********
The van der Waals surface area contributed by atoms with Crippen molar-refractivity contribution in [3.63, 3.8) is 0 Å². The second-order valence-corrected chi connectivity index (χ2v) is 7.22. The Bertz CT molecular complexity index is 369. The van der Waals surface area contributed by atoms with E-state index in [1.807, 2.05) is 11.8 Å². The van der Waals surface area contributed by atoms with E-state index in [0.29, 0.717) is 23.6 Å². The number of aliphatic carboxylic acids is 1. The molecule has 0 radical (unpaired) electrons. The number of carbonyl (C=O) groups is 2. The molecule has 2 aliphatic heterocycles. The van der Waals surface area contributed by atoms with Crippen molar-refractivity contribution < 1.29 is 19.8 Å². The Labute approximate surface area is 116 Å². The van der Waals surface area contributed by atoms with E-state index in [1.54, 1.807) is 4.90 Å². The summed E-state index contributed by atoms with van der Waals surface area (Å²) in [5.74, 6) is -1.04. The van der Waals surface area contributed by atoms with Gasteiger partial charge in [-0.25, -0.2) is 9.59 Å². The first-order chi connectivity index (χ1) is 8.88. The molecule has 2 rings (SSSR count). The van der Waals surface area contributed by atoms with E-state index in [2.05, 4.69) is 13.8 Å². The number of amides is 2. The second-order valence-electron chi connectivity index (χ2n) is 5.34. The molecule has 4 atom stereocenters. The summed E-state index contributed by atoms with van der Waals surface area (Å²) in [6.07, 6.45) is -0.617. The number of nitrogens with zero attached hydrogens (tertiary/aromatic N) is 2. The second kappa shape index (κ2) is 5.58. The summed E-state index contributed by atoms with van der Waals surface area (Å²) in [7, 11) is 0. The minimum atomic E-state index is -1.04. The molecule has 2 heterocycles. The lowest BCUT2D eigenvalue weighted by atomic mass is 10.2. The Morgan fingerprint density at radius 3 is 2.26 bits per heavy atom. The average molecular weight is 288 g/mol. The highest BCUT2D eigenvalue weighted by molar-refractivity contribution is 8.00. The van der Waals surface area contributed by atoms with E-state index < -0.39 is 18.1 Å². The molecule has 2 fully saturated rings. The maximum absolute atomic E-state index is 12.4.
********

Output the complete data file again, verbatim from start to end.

The van der Waals surface area contributed by atoms with Crippen molar-refractivity contribution in [3.63, 3.8) is 0 Å². The second-order valence-corrected chi connectivity index (χ2v) is 7.22. The Bertz CT molecular complexity index is 369. The van der Waals surface area contributed by atoms with E-state index in [1.807, 2.05) is 11.8 Å². The van der Waals surface area contributed by atoms with E-state index in [0.29, 0.717) is 23.6 Å². The number of aliphatic carboxylic acids is 1. The molecule has 0 radical (unpaired) electrons. The number of carbonyl (C=O) groups is 2. The molecule has 2 aliphatic heterocycles. The van der Waals surface area contributed by atoms with Crippen molar-refractivity contribution < 1.29 is 19.8 Å². The Labute approximate surface area is 116 Å². The van der Waals surface area contributed by atoms with E-state index in [1.54, 1.807) is 4.90 Å². The summed E-state index contributed by atoms with van der Waals surface area (Å²) in [5.74, 6) is -1.04. The van der Waals surface area contributed by atoms with Gasteiger partial charge in [-0.25, -0.2) is 9.59 Å². The first-order chi connectivity index (χ1) is 8.88. The molecule has 2 rings (SSSR count). The van der Waals surface area contributed by atoms with E-state index in [2.05, 4.69) is 13.8 Å². The number of amides is 2. The second-order valence-electron chi connectivity index (χ2n) is 5.34. The molecule has 4 atom stereocenters. The summed E-state index contributed by atoms with van der Waals surface area (Å²) in [6.07, 6.45) is -0.617. The number of nitrogens with zero attached hydrogens (tertiary/aromatic N) is 2. The second kappa shape index (κ2) is 5.58. The summed E-state index contributed by atoms with van der Waals surface area (Å²) in [7, 11) is 0. The minimum atomic E-state index is -1.04. The molecule has 2 heterocycles. The lowest BCUT2D eigenvalue weighted by atomic mass is 10.2. The Morgan fingerprint density at radius 3 is 2.26 bits per heavy atom. The average molecular weight is 288 g/mol. The highest BCUT2D eigenvalue weighted by molar-refractivity contribution is 8.00. The van der Waals surface area contributed by atoms with E-state index < -0.39 is 18.1 Å². The molecule has 2 fully saturated rings. The maximum absolute atomic E-state index is 12.4.